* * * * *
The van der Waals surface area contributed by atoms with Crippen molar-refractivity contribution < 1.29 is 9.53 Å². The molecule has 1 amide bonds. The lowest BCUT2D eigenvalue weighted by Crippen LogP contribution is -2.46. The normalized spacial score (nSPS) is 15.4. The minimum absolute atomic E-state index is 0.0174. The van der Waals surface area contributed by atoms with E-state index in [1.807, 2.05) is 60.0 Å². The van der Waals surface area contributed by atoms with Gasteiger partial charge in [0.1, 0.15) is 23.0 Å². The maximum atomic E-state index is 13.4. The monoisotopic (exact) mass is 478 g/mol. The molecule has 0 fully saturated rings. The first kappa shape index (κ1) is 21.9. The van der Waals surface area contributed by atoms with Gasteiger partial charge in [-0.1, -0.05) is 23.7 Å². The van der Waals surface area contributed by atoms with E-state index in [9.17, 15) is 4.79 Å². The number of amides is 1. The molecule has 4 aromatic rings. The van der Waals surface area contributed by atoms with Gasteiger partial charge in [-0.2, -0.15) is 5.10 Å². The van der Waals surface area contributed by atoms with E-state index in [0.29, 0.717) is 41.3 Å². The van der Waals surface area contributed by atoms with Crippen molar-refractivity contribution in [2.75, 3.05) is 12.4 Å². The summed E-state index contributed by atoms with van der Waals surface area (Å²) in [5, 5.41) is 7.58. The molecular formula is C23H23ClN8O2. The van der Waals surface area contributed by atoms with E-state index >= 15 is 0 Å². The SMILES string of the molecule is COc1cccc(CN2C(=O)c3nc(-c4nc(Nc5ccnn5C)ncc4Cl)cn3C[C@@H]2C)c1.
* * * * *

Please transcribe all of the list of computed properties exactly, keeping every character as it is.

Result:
The van der Waals surface area contributed by atoms with Crippen molar-refractivity contribution < 1.29 is 9.53 Å². The molecule has 1 amide bonds. The lowest BCUT2D eigenvalue weighted by Crippen LogP contribution is -2.46. The normalized spacial score (nSPS) is 15.4. The minimum absolute atomic E-state index is 0.0174. The van der Waals surface area contributed by atoms with E-state index in [1.807, 2.05) is 60.0 Å². The van der Waals surface area contributed by atoms with Gasteiger partial charge in [0.1, 0.15) is 23.0 Å². The maximum atomic E-state index is 13.4. The monoisotopic (exact) mass is 478 g/mol. The molecule has 0 fully saturated rings. The first kappa shape index (κ1) is 21.9. The van der Waals surface area contributed by atoms with Gasteiger partial charge in [-0.1, -0.05) is 23.7 Å². The van der Waals surface area contributed by atoms with E-state index in [9.17, 15) is 4.79 Å². The number of amides is 1. The molecule has 4 aromatic rings. The van der Waals surface area contributed by atoms with Gasteiger partial charge in [-0.2, -0.15) is 5.10 Å². The van der Waals surface area contributed by atoms with E-state index in [0.29, 0.717) is 41.3 Å². The van der Waals surface area contributed by atoms with Crippen molar-refractivity contribution in [2.75, 3.05) is 12.4 Å². The summed E-state index contributed by atoms with van der Waals surface area (Å²) in [5, 5.41) is 7.58. The molecular formula is C23H23ClN8O2. The van der Waals surface area contributed by atoms with E-state index >= 15 is 0 Å². The SMILES string of the molecule is COc1cccc(CN2C(=O)c3nc(-c4nc(Nc5ccnn5C)ncc4Cl)cn3C[C@@H]2C)c1.